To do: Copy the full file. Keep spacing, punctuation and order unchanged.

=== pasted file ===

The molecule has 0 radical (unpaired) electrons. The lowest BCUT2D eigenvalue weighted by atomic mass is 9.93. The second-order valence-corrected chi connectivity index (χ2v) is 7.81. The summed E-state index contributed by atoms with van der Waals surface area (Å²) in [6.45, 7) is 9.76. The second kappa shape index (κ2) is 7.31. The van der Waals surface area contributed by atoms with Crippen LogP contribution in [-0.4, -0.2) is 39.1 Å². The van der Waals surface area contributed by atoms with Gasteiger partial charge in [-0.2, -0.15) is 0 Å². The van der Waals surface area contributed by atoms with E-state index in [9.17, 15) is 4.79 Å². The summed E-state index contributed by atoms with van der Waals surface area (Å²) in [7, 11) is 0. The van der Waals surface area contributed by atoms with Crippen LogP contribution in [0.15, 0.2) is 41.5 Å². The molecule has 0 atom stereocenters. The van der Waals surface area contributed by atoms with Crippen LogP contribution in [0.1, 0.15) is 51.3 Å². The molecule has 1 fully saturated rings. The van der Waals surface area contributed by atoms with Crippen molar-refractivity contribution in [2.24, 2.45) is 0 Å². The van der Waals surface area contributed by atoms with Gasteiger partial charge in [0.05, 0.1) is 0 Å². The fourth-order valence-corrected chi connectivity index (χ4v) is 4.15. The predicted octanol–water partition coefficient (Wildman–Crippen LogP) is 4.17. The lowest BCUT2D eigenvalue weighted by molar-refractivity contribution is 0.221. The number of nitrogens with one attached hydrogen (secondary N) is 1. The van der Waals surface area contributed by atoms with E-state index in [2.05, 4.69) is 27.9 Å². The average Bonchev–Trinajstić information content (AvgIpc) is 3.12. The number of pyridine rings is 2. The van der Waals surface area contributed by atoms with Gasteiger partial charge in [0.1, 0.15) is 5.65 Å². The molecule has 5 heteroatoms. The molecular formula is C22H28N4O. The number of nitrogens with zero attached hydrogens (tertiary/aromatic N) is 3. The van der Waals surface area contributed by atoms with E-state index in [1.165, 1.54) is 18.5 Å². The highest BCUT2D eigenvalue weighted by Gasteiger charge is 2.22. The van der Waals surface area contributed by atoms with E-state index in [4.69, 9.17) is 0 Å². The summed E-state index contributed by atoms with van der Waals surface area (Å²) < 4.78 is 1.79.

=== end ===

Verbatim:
The molecule has 0 radical (unpaired) electrons. The lowest BCUT2D eigenvalue weighted by atomic mass is 9.93. The second-order valence-corrected chi connectivity index (χ2v) is 7.81. The summed E-state index contributed by atoms with van der Waals surface area (Å²) in [6.45, 7) is 9.76. The second kappa shape index (κ2) is 7.31. The van der Waals surface area contributed by atoms with Crippen LogP contribution in [-0.4, -0.2) is 39.1 Å². The van der Waals surface area contributed by atoms with Gasteiger partial charge in [-0.2, -0.15) is 0 Å². The van der Waals surface area contributed by atoms with E-state index in [9.17, 15) is 4.79 Å². The summed E-state index contributed by atoms with van der Waals surface area (Å²) in [7, 11) is 0. The van der Waals surface area contributed by atoms with Crippen LogP contribution in [0.15, 0.2) is 41.5 Å². The molecule has 0 atom stereocenters. The van der Waals surface area contributed by atoms with Crippen LogP contribution in [0.1, 0.15) is 51.3 Å². The molecule has 1 fully saturated rings. The van der Waals surface area contributed by atoms with Crippen molar-refractivity contribution in [2.24, 2.45) is 0 Å². The van der Waals surface area contributed by atoms with Gasteiger partial charge in [0.05, 0.1) is 0 Å². The fourth-order valence-corrected chi connectivity index (χ4v) is 4.15. The predicted octanol–water partition coefficient (Wildman–Crippen LogP) is 4.17. The lowest BCUT2D eigenvalue weighted by molar-refractivity contribution is 0.221. The number of nitrogens with one attached hydrogen (secondary N) is 1. The van der Waals surface area contributed by atoms with E-state index in [2.05, 4.69) is 27.9 Å². The average Bonchev–Trinajstić information content (AvgIpc) is 3.12. The number of pyridine rings is 2. The van der Waals surface area contributed by atoms with Gasteiger partial charge in [0.1, 0.15) is 5.65 Å². The molecule has 5 heteroatoms. The molecular formula is C22H28N4O. The number of nitrogens with zero attached hydrogens (tertiary/aromatic N) is 3. The van der Waals surface area contributed by atoms with E-state index in [1.165, 1.54) is 18.5 Å². The highest BCUT2D eigenvalue weighted by Gasteiger charge is 2.22. The van der Waals surface area contributed by atoms with E-state index in [4.69, 9.17) is 0 Å². The summed E-state index contributed by atoms with van der Waals surface area (Å²) < 4.78 is 1.79.